Albania Says No More, AML Now’s The Score: Happy Daze In The Kingdom Of Zog
Albania? Say no more. The controversial Balkan nation has extremes of reputation, both as the birthplace of Saint Mother Teresa of Calcutta and home of eastern Europe’s most deadly people-trafficking and drugs mafia.
For the past five-years this formerly hard-line, isolationist Communist country, notorious for its blood feuds, has banned all forms of gambling (except government-run casinos) while legislators “reviewed” a draft law that would lead to the legalisation of iGaming and sports betting.
It was a vain attempt to deracinate the strong influence that organised crime still holds over the country and its institutions.
Albania’s charismatic and progressive Prime Minister Edi Rama has now signalled as much by announcing that the proposed gambling bill is back in contention.
Under the aegis of Albania’s Ministry of Finance and Economy, the revived gambling Draft Law aims to establish a regulated online gambling marketplace – with heavy-duty anti-money laundering and pro-customer compliance safeguards.
In what can only be described as a unique and potentially ground-breaking AML solution, the ministry is recommending that operators can only accept digital payments, via authorised agents.
All players, furthermore, must be registered and their personal data kept on file for a minimum of three years.
These “authorised” agents, propose the ministry, must be of the ilk of financial agents such as digital money senders Western Union, et al.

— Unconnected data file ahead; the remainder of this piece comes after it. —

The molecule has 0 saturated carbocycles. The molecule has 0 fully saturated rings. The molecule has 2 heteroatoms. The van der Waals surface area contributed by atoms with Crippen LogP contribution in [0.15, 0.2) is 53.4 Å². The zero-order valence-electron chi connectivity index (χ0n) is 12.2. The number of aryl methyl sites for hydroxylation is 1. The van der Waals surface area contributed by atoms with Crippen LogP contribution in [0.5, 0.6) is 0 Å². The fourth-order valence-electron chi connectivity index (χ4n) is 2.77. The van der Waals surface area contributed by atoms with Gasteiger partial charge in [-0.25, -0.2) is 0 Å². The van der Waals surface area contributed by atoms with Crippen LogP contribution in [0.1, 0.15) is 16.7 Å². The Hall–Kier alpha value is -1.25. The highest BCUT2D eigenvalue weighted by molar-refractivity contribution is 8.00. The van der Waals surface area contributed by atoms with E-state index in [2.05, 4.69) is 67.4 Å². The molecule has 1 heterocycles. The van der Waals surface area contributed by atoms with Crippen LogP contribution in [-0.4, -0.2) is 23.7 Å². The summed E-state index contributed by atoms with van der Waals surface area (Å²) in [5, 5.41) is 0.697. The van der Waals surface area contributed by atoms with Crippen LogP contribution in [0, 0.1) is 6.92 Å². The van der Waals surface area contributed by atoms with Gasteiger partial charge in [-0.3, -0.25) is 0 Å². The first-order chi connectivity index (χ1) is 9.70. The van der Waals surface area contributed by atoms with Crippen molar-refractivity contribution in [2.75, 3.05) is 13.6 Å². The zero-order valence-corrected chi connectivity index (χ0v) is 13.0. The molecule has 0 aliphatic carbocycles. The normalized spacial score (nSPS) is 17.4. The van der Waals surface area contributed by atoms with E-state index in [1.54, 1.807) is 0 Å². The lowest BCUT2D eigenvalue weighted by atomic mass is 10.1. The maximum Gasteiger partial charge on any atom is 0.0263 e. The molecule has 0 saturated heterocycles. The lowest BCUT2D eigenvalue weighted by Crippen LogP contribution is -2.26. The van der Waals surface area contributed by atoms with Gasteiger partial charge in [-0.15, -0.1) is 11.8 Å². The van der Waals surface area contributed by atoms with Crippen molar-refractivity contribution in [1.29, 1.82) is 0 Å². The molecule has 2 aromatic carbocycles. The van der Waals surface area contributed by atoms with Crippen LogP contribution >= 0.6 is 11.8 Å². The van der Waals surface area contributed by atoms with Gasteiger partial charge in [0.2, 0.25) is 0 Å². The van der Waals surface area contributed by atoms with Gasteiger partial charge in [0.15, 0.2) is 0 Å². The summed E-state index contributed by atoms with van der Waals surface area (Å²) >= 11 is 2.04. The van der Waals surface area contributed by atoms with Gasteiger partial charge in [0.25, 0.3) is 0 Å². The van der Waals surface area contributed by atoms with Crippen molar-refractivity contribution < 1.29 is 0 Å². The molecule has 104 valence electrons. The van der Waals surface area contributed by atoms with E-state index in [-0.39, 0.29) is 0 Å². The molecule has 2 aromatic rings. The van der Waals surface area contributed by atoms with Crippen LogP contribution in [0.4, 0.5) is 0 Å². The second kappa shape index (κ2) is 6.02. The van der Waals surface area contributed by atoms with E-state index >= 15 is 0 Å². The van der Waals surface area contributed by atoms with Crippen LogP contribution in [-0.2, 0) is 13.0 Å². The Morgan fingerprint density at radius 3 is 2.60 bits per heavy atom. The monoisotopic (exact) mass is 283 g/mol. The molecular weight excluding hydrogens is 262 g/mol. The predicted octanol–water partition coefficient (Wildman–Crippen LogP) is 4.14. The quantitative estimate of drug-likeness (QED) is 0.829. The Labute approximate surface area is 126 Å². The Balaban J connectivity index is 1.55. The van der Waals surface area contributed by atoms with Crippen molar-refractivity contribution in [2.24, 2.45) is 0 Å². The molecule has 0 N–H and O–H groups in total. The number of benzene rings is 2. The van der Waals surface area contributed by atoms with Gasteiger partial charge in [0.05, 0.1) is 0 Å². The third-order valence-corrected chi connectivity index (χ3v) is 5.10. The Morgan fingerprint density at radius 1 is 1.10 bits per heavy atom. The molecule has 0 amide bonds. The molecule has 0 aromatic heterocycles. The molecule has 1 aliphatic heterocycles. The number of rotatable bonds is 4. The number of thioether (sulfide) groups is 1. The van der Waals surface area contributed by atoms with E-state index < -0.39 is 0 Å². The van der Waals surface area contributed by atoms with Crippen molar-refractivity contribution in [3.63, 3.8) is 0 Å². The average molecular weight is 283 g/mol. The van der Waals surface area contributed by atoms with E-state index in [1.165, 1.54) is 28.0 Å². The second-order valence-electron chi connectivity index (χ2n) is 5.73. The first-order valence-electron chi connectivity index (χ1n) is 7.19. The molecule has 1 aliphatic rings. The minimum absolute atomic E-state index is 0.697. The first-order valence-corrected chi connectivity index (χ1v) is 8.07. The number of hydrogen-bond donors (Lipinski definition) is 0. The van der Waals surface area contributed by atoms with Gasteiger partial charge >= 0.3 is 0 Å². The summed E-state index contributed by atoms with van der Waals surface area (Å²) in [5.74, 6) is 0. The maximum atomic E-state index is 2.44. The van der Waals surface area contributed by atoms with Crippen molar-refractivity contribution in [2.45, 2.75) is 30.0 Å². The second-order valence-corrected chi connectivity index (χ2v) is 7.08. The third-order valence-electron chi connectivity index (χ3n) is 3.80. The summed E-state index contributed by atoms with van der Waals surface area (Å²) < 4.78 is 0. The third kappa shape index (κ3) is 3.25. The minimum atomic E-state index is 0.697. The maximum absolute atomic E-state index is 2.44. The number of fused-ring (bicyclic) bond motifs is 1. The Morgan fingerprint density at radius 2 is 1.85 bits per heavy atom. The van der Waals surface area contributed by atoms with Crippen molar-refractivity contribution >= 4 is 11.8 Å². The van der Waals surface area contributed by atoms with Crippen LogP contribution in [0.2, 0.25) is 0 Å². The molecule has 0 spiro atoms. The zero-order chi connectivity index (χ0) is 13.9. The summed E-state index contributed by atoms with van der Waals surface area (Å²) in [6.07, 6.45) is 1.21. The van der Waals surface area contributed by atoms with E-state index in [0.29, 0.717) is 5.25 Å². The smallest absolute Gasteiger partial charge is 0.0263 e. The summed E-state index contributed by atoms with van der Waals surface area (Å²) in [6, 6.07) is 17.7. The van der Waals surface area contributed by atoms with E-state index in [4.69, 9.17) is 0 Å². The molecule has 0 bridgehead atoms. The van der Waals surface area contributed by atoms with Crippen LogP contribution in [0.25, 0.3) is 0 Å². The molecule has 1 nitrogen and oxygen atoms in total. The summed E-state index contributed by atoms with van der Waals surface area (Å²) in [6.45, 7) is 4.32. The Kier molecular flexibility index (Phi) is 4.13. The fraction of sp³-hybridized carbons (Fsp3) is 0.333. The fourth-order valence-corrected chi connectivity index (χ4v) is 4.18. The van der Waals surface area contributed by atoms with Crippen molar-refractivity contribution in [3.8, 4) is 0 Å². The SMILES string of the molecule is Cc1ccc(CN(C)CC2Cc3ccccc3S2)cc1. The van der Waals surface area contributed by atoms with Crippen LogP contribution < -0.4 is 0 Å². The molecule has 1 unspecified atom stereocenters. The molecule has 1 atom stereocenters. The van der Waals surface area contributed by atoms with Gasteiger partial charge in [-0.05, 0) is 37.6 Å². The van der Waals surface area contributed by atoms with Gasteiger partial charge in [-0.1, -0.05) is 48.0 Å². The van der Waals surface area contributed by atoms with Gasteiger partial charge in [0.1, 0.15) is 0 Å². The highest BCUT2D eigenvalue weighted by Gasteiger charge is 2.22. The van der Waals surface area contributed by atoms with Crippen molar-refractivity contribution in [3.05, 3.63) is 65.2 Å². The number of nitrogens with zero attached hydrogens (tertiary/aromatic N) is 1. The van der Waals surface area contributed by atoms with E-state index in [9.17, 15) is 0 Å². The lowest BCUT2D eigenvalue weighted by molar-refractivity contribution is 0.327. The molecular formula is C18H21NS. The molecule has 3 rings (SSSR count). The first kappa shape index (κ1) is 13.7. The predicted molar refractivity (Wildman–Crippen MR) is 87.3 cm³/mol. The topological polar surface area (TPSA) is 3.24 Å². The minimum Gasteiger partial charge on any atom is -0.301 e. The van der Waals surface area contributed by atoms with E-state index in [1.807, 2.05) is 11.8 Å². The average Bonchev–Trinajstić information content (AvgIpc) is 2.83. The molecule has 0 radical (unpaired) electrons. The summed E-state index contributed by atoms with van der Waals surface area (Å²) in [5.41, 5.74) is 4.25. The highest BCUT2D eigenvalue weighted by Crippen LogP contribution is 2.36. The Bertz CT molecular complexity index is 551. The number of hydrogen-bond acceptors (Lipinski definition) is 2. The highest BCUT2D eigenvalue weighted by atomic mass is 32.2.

Such limitations, it is believed, will seriously reduce the jeopardy of money laundering breaches.
In what may prove to be more problematic, the government’s definition of authorised financial agents may also include local banks and financial institutions licensed by the national Bank of Albania.
Licensed gambling operators, meanwhile, must guarantee winnings and keep a minimum of €1.5 million in a designated bank account (£1.32m/US$1.65m), confirms an Albanian government spokesperson.
Putative gambling operators, who will pay 15 percent corporate income tax on earnings, which will fund social and welfare programmes in the nation, will be subject to forensic review to ensure that neither management nor stakeholders have “any criminal convictions or be in a judicial process for criminal offences,” stressed the government source.
Before the 2018 gambling ban was imposed this small Balkan nation of only 2.8 million people had an astonishing 4,700 betting shops.
With no limit on the number of licences that can be issued–or the number of accounts that can be opened–it would appear that happy days, if not Happy Daze, will soon be here again for the one-time Kingdom of Zog.